Monday, November 09, 2015
Last week, Abby Wambach announced her retirement from soccer. She will play her last game with the U.S. Women’s National Team against China on Dec. 16 in New Orleans. The match culminates the USWNT’s World Cup victory tour. Abby, who is 35, was considering staying with the team for the 2016 Olympics in Rio de Janerio, but her announcement means that her wicked headers won’t be available as the USWNT pursues gold. Her leadership will be missed along with her skill. Her impact on soccer in general and women’s soccer in particular is both far-reaching and significant. Though she won’t be actively playing, she’ll continue to influence the sport for many years to come.
I began playing sports in the 1960s when there were few options for girls and even fewer role models. In elementary school as an early developer I was taller than all the boys. Therefore I was the designated center fielder for our recess baseball games because I was the only one who could heave the ball far enough from the outfield to hit a baseman’s glove. However, I never got credit for my skills because I was “just a girl.” In my high school, girls had the choice of three sports: tennis, gymnastics and volleyball. We didn’t even get to run track, but we were encouraged to be cheerleaders. When my daughters entered high school, they had far more options. Deana trained at a performing arts high school in dance and Shane joined the swim team. Many of their friends played soccer, ran track and played softball. Nevertheless, boys’ sports still generated the majority of fans, priority use of the facilities, and a much more revered status in the social hierarchy. Still, there were several seminal changes in the 80’s and 90’s as athletic women took on a more visible and important position in sport coverage. There had been Babe Didrikson, Althea Gibson, and of course Billy Jean King, but when women’s soccer exploded onto the American sports scene, people sat up and took notice that women were succeeding on the international stage, and they were exciting. In 1991, the USWNT won the first Women’s World Cup and then appeared in the finals three more times, winning in 1999 and 2015 and losing in the final match to Japan in 2011. This tremendous success has created dozens of female sports role models from Mia Hamm to Michelle Akers to Christine Rampone (who was 40 years old in the 2015 WWC) to Abby Wambach.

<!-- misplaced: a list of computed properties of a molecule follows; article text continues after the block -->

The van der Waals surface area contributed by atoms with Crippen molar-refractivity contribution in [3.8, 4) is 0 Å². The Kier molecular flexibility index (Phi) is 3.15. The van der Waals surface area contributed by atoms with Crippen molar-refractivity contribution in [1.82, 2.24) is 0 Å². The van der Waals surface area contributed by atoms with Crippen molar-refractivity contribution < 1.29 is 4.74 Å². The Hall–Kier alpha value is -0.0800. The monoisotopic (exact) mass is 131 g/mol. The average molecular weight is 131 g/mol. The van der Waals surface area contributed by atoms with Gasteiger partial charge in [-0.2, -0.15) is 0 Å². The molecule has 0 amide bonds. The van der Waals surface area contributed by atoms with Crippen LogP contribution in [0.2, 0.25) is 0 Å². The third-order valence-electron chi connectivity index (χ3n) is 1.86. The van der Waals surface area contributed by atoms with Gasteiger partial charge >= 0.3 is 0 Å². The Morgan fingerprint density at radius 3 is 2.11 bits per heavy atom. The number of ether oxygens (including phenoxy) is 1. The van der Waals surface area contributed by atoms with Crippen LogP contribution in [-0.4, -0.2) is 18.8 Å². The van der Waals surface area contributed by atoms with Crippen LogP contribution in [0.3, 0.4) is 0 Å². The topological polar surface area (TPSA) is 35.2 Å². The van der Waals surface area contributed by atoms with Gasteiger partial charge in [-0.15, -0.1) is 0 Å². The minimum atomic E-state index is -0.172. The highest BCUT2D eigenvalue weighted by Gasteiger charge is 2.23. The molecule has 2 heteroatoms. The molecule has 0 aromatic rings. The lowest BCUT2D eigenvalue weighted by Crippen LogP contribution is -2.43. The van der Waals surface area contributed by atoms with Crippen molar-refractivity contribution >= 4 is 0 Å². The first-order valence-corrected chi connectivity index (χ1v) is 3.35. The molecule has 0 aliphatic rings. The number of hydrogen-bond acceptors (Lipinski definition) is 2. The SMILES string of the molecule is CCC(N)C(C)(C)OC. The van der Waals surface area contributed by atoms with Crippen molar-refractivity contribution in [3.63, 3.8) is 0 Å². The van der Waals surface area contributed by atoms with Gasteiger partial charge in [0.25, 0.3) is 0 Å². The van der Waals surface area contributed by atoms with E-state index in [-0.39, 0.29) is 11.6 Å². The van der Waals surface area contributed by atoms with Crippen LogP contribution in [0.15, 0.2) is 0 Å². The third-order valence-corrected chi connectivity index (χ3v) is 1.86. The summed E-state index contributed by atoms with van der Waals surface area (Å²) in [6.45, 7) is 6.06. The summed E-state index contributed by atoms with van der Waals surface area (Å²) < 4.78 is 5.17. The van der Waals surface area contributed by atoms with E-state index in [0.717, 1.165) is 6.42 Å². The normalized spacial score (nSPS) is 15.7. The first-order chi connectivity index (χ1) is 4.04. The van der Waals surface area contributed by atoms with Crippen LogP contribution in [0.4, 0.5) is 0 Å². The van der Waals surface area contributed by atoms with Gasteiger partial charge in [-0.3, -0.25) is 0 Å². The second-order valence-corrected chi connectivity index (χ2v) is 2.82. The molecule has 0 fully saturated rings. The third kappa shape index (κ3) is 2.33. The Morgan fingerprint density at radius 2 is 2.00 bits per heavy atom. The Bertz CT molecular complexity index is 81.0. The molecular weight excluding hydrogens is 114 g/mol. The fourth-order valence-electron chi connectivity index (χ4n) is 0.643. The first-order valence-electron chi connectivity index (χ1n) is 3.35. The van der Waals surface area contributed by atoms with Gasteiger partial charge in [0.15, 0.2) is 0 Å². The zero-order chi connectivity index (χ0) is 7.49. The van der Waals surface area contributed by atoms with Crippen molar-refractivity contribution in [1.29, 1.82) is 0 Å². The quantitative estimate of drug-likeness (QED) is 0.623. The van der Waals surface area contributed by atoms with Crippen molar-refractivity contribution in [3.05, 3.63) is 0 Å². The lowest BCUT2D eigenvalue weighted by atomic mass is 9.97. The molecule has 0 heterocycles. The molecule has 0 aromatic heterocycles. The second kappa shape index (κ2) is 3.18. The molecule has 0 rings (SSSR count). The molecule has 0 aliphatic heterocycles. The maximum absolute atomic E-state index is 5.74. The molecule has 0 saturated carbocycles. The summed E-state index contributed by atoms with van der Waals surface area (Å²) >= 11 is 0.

Amazingly, Abby has 184 goals so far, with a .730 scoring average per game, more goals than any other international player, male or female. She has two Olympic gold medals and appeared in four WWC. Her fierce play and height as a forward made her a go-to person to crank a header into the goal, most famously in 2011 in a last second goal to tie Brazil in overtime in the WWC quarterfinals. The U.S. went on to play Japan in the finals, ultimately losing. She has been the point woman with the press, a strong advocate for the value of female athletes, and a determined teammate. Some may question her retirement just before the 2016 Olympics, but she obviously felt that going out with a WWC victory would be the right decision. She will continue to influence the sport, the young fans just embracing the game, and the overall growth of and respect for all women athletes. As President Obama said when he hosted the USWNT at the White House: “This team taught all of America’s children that playing like a girl means you’re a badass.” Precisely.